Science by the People: Participation, Power, and the Politics of Environmental Knowledge (Nature, Society, and Culture)
Longlisted for the Fleck Prize from the Society for Social Studies of Science (4S)
Citizen science—research involving nonprofessionals in the research process—has attracted both strong enthusiasts and detractors. Many environmental professionals, activists, and scholars consider citizen science part of their toolkit for addressing environmental challenges. Critics, however, contend that it represents a corporate takeover of scientific priorities. In this timely book, two sociologists move beyond this binary debate by analyzing the tensions and dilemmas that citizen science projects commonly face. Key lessons are drawn from case studies where citizen scientists have investigated the impact of shale oil and gas, nuclear power, and genetically engineered crops. These studies show that diverse citizen science projects face shared dilemmas relating to austerity pressures, presumed boundaries between science and activism, and difficulties moving between scales of environmental problems. By unpacking the politics of citizen science, this book aims to help people negotiate a complex political landscape and choose paths moving toward social change and environmental sustainability.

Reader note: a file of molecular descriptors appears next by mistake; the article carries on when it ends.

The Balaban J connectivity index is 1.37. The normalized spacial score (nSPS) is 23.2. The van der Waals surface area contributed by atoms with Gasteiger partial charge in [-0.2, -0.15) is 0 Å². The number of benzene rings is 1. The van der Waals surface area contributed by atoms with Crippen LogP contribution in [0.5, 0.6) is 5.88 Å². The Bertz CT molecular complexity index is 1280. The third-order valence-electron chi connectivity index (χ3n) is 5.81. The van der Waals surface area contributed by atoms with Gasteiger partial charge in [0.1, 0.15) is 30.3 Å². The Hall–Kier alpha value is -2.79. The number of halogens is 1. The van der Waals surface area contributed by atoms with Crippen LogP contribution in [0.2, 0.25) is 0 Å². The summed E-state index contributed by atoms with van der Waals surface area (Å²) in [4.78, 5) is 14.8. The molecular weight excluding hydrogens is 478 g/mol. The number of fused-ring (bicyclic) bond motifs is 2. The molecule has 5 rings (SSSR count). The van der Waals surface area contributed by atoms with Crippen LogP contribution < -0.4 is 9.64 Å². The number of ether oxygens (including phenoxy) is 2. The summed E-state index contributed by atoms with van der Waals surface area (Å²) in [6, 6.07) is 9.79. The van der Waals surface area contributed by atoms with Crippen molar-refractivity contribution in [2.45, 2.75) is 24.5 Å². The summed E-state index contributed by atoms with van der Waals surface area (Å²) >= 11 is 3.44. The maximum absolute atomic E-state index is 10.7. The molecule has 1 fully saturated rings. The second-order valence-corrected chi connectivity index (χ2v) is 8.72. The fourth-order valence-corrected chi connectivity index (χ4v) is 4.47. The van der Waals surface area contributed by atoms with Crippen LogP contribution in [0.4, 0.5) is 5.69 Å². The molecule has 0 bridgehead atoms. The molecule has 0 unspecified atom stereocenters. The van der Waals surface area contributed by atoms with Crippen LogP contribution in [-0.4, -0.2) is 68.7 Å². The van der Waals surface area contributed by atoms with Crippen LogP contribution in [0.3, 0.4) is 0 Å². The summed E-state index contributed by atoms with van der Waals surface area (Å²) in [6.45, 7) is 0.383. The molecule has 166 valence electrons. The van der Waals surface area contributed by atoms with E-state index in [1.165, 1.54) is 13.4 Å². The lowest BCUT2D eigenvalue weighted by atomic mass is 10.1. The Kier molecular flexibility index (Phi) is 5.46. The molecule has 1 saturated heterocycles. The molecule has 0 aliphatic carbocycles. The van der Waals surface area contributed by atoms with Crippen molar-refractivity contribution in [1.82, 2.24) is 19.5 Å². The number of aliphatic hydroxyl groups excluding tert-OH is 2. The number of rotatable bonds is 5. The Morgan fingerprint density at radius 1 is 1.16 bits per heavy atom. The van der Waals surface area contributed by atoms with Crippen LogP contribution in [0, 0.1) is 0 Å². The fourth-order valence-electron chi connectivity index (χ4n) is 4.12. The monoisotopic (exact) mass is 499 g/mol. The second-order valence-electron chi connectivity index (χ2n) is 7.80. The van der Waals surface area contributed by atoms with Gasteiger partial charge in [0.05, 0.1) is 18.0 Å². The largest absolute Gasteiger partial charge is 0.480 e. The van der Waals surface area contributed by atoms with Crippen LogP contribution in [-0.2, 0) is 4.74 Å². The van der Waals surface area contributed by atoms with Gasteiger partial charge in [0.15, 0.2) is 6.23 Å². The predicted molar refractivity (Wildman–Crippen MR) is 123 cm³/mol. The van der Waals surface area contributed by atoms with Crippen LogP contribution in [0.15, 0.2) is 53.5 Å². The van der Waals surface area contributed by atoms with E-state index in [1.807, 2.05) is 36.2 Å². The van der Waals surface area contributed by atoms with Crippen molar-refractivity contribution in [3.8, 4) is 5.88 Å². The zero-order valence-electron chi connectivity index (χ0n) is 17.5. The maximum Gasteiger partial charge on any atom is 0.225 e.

Praise for Science by the People: Participation, Power, and the Politics of Environmental Knowledge (Nature, Society, and Culture)
“With cutbacks in government funding for regulatory science and roll-backs on regulations, there is going to be growing pressure for citizens to fill in the void with research and documentation. This book presents a much-needed overview of the dilemmas faced by citizen science groups. With detailed case studies on fracking, genetically modified foods, and nuclear radiation contamination, The Politics of Citizen Science will prove valuable for students, researchers, and citizen scientists.”
— David J Hess
"Departing from the usual hype around citizen science, Science by the People takes a hard look at how science works--or doesn't--for citizens trying to improve their environments. Essential reading for scholars and practitioners alike."
— Gwen Ottinger
"'Meet RPI Professor at upcoming book signing' - interview with Abby Kincy" by Heather Kovar
— CBS 6 Sunday Morning News Albany
"By unpacking the politics of citizen science, this book aims to help people negotiate a complex political landscape and choose paths moving toward social change and environmental sustainability."
— ASA Environmental Sociology News
"While avoiding both cynicism and celebration, Kimura and Kinchy here suggest ways that citizen science can address dilemmas and meaningfully involve people who have been excluded from science."
"The issues Kimura and Kinchy raise in their book, including volunteering, taking a stand, contextualizing data, and shifting scales encourage citizen scientists to think critically. Although their book raises difficult issues, these issues are presented in a way that is accessible to many."
— Science Connected Magazine